I run out and pull it up 20 feet to where they said I could leave it for the valet when he gets in. Whatever, people. My wife is in the throes of labor. Can we just get to wherever we need to get to?

We get escorted up to Triage and they take Casey back to be probed while I get to wait in the Triage waiting room for what seems like two days. Turns out it was actually an hour before a nurse told me I could go back and see her. She’s in a hospital gown, fitted with attachments that are monitoring her contractions. I don’t remember if I witnessed this myself, or if Casey told me about it when I got back there, but the nurse said that they needed to check to make sure that her water did actually break.

Lady, if it didn’t, we have a whooole other problem going on.

After Triage, we were taken back to the actual birth room, which was the size of our kitchen and living room combined. In one corner I see the hospital bed (something that I’ve recently grown to hate the sight of, given what went on with my mom just a few months before this and my dad a few years before that) and I see the little baby warmer table thing, an enormous couch, computers, a TV, bathroom and all of the other amenities one would see in a hotel room. If we were going to be here awhile, I could dig it.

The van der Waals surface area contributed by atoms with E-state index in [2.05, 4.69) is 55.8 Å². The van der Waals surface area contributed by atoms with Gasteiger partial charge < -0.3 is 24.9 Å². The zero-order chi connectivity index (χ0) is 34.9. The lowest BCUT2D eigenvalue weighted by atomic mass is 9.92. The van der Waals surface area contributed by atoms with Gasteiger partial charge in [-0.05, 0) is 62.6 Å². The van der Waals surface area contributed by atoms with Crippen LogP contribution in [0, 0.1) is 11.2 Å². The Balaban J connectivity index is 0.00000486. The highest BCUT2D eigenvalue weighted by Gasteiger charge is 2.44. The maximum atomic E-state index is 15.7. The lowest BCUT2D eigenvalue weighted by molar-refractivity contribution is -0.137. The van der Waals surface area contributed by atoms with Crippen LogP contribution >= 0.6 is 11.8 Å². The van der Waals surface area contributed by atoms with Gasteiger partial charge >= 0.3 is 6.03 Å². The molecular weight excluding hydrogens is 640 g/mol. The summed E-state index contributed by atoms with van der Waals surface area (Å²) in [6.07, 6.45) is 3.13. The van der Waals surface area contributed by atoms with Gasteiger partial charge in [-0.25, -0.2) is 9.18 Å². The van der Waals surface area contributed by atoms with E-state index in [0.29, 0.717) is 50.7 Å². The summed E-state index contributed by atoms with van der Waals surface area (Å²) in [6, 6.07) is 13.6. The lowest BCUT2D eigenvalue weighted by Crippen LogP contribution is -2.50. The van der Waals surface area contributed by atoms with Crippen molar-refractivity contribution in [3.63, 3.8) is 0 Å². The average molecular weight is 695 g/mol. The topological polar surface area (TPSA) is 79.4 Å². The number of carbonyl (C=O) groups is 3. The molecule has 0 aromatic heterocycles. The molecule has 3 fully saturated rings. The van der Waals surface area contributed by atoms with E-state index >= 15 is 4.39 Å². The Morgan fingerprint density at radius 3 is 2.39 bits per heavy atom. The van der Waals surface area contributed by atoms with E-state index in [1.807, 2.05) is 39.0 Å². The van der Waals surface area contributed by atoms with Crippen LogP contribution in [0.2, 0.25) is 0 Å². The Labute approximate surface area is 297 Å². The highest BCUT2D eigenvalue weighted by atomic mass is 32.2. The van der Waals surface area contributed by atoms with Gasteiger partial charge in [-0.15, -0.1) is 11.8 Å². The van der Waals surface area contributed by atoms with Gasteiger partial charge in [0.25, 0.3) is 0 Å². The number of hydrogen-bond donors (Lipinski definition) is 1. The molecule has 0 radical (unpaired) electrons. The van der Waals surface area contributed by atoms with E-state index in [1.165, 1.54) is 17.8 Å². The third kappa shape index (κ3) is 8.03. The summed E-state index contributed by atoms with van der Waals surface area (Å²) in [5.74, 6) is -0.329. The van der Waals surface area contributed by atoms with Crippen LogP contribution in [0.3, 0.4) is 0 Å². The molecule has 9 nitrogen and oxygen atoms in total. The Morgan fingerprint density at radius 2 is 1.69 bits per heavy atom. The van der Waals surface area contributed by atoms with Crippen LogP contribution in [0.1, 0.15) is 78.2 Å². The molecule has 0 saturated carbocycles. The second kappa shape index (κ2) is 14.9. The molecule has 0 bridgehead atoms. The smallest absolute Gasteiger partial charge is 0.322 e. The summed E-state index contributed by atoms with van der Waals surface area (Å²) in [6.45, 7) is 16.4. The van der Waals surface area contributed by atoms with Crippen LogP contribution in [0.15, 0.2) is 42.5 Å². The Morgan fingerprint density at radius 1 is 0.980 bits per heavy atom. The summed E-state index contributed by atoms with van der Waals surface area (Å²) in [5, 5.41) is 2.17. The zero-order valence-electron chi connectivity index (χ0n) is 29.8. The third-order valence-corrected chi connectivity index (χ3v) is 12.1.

I forgot to mention that in Triage, they took Casey’s blood to make sure her platelets were up to snuff in order to be able to get an epidural. Every nurse that comes in gets asked by Casey to say a prayer that they are where they needed to be. Within 10 minutes Casey had that whole floor praying for her blood platelet count. Weird, I know. We get the pleasantries out of the way and Dr. Brown comes in to see Casey. It was pretty cool having first met her when Wyatt was just a little ball of cells suspended in the womb, to now be here with him literally pushing his way out to be with us. She knew just what to say to say to calm Casey down and she left to page the lab to check on the platelet results. She was also ending her shift at this time, so she assured Casey that she was in good hands and that this was the day that we had been preparing for.